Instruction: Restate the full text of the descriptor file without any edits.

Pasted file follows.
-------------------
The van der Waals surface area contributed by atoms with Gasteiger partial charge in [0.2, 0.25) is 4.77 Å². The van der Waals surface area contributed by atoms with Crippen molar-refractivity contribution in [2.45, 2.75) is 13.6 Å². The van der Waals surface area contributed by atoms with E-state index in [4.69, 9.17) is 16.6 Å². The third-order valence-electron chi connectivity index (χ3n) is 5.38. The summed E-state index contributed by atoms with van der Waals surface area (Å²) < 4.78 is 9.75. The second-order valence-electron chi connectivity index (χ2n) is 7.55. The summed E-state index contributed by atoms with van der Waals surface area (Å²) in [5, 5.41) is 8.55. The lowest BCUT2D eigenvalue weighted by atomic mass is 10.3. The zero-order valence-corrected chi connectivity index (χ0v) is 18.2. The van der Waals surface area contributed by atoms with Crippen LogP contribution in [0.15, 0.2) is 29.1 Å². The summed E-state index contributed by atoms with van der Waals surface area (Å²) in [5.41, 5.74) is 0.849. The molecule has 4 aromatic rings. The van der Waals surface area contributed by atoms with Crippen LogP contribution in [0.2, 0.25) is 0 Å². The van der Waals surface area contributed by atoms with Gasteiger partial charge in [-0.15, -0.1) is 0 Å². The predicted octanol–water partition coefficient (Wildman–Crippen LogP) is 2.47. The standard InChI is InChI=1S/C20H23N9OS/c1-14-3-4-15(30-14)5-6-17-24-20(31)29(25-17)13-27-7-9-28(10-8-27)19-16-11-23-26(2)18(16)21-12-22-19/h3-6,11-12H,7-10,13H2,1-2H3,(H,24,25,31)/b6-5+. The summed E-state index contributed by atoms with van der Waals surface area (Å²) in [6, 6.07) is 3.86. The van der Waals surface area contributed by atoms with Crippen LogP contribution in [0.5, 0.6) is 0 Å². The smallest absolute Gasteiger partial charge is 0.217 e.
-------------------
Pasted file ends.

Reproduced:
The van der Waals surface area contributed by atoms with Gasteiger partial charge in [0.2, 0.25) is 4.77 Å². The van der Waals surface area contributed by atoms with Crippen molar-refractivity contribution in [2.45, 2.75) is 13.6 Å². The van der Waals surface area contributed by atoms with E-state index in [4.69, 9.17) is 16.6 Å². The third-order valence-electron chi connectivity index (χ3n) is 5.38. The summed E-state index contributed by atoms with van der Waals surface area (Å²) < 4.78 is 9.75. The second-order valence-electron chi connectivity index (χ2n) is 7.55. The summed E-state index contributed by atoms with van der Waals surface area (Å²) in [5, 5.41) is 8.55. The lowest BCUT2D eigenvalue weighted by atomic mass is 10.3. The zero-order valence-corrected chi connectivity index (χ0v) is 18.2. The van der Waals surface area contributed by atoms with Crippen LogP contribution in [0.15, 0.2) is 29.1 Å². The summed E-state index contributed by atoms with van der Waals surface area (Å²) in [5.41, 5.74) is 0.849. The molecule has 4 aromatic rings. The van der Waals surface area contributed by atoms with Crippen LogP contribution in [0.2, 0.25) is 0 Å². The van der Waals surface area contributed by atoms with Gasteiger partial charge in [-0.15, -0.1) is 0 Å². The predicted octanol–water partition coefficient (Wildman–Crippen LogP) is 2.47. The standard InChI is InChI=1S/C20H23N9OS/c1-14-3-4-15(30-14)5-6-17-24-20(31)29(25-17)13-27-7-9-28(10-8-27)19-16-11-23-26(2)18(16)21-12-22-19/h3-6,11-12H,7-10,13H2,1-2H3,(H,24,25,31)/b6-5+. The summed E-state index contributed by atoms with van der Waals surface area (Å²) in [6, 6.07) is 3.86. The van der Waals surface area contributed by atoms with Crippen LogP contribution in [0.5, 0.6) is 0 Å². The smallest absolute Gasteiger partial charge is 0.217 e.